Raymond Joseph Duvernay, Appellant, v. United States of America, Appellee, 394 F.2d 979 (5th Cir. 1968)Annotate this Case
Rehearing En Banc Denied May 14, 1968
Benjamin E. Smith, New Orleans, La., for appellant.
Richard M. Olsen, Asst. U. S. Atty., Louis C. LaCour, U. S. Atty., Harry F. Connick, Asst. U. S. Atty., New Orleans, La., for appellee.
Before MARIS,* THORNBERRY and AINSWORTH, Circuit Judges.
THORNBERRY, Circuit Judge:
Raymond Joseph DuVernay, a twenty-two year old Negro from New Orleans, Louisiana, first registered with the Selective Service in 1964. He received a student deferment and remained in a student classification until the early part of 1966 when he left Louisiana State University, New Orleans, which he had attended for one-half semester. He was reclassified I-A on January 19, 1966 by Local Board No. 42 in New Orleans. No administrative appeal was taken from the I-A classification. On April 13, 1966 he was ordered to report for induction on May 20, 1966. Subsequent to this order, he attempted to obtain first a student deferment, then a hardship deferment, and finally an occupational deferment.1 The local board refused to grant him a personal appearance or to reopen the matter of his classification. His efforts to obtain a deferment having failed, he reported to the Induction Center on May 20 and informed the officers in charge that he would refuse to be inducted. The consequences of a refusal to be inducted were explained, but at the critical moment he declined to take the required one step forward. On August 30, 1966, he was convicted by a jury of violating the Universal Military Training and Service Act, 50 U.S.C. App. § 462, and was given a five-year sentence by the court.
On this appeal, DuVernay relies principally on the argument that the indictment against him should have been dismissed by the district court because Negroes have been systematically excluded from membership on Local Board No. 42. The Government stipulates that no Negroes have served on the local board for the last five years, and appellant accepts this stipulation as the factual basis for his argument. In addition to this contention, he alleges that he is entitled to a new trial because the local board's method of handling his case reflects a denial of due process. Finally, it is alleged that the trial judge committed reversible error when he refused to permit questions concerning the Ku Klux Klan affiliations of the man who was chairman of the board when appellant was classified I-A.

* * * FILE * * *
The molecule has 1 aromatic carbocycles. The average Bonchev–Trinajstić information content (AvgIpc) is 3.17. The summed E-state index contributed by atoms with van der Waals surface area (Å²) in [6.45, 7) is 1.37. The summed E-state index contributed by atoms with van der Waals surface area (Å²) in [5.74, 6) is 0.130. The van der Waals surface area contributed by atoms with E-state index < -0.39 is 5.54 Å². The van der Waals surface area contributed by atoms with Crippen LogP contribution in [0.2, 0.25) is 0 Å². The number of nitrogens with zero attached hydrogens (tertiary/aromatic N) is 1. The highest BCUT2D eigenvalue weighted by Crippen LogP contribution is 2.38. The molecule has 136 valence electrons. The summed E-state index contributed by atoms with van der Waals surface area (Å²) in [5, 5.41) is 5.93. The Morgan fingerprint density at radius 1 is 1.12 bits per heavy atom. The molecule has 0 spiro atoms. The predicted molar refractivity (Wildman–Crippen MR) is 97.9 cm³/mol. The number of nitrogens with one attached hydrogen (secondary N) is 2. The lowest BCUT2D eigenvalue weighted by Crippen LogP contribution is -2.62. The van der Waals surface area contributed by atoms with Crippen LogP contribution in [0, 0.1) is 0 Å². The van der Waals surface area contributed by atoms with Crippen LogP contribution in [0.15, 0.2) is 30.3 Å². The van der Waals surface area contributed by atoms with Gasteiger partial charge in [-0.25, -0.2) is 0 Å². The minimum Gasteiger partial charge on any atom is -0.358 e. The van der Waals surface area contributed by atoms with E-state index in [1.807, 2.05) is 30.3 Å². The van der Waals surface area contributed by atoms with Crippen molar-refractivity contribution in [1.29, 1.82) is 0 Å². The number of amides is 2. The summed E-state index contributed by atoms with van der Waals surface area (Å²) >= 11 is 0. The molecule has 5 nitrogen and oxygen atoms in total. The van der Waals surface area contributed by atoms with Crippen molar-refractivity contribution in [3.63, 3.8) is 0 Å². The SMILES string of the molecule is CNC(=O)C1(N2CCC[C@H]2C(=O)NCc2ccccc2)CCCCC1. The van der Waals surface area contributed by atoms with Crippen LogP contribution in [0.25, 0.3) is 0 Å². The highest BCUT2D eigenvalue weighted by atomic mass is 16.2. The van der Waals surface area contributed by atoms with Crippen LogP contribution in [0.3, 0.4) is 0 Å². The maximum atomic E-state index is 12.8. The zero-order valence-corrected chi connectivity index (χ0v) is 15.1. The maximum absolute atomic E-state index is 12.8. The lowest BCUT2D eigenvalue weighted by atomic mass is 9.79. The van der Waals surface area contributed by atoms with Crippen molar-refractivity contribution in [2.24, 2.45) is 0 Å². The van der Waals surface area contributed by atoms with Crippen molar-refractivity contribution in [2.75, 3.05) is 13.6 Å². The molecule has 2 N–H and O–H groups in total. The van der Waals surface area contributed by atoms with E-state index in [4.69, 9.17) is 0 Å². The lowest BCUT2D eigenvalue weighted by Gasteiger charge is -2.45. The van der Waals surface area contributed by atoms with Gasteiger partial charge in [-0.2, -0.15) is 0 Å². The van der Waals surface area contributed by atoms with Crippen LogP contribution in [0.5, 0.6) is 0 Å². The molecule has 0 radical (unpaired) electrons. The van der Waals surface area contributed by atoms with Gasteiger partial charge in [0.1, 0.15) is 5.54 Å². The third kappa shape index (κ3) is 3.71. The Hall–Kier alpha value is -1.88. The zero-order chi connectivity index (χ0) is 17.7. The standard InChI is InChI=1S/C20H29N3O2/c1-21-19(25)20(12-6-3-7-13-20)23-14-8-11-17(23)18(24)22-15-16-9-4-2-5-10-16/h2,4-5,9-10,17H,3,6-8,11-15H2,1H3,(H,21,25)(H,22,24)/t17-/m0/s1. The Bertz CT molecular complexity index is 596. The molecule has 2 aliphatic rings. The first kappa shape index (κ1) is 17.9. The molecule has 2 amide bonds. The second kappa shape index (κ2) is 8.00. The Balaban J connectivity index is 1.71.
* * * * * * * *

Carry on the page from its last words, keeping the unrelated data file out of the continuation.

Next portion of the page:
We affirm the conviction on the ground that all of appellant's contentions are foreclosed by his failure to exhaust administrative remedies. The Selective Service Regulations, 32 C.F.R. §§ 1602-1690 (1966), provide for appeal from a local board's determination of an individual's draft status. This appellate procedure is explained on the card bearing notice of classification and can be further elucidated by local-board personnel. There is no evidence that DuVernay was unfamiliar with this procedure or was incapable of understanding it. On the contrary, the fact that he was able to correct an erroneous classification made by the board while he was still in high school indicates his awareness of the importance of taking immediate steps to correct a classification one believes to be erroneous. Yet, he made no effort to appeal his I-A classification until he received an order of induction. By this time he had waived his administrative remedies. Section 1624.1(a) of the regulations requires as a first step in the appellate process that a registrant file a written request for personal appearance before the board within ten days from the time the board mails a notice of classification. After the tenday period has expired, there can be no personal appearance.2 Since he waived his right to a personal appearance and his subsequent right to appeal, the only administrative avenue left open to appellant was a written request for reopening of classification based on facts not considered by the board when he was classified. This remedy is provided by Section 1625, but the board is powerless to reopen a classification after the order of induction has been mailed unless it specifically finds there has been a change in the registrant's status resulting from circumstances over which he had no control.3 There is no evidence that DuVernay's status changed in this way after the order of induction was mailed. Thus, the mailing of the order of induction extinguished his last right of administrative appeal before he had even begun to challenge his I-A classification.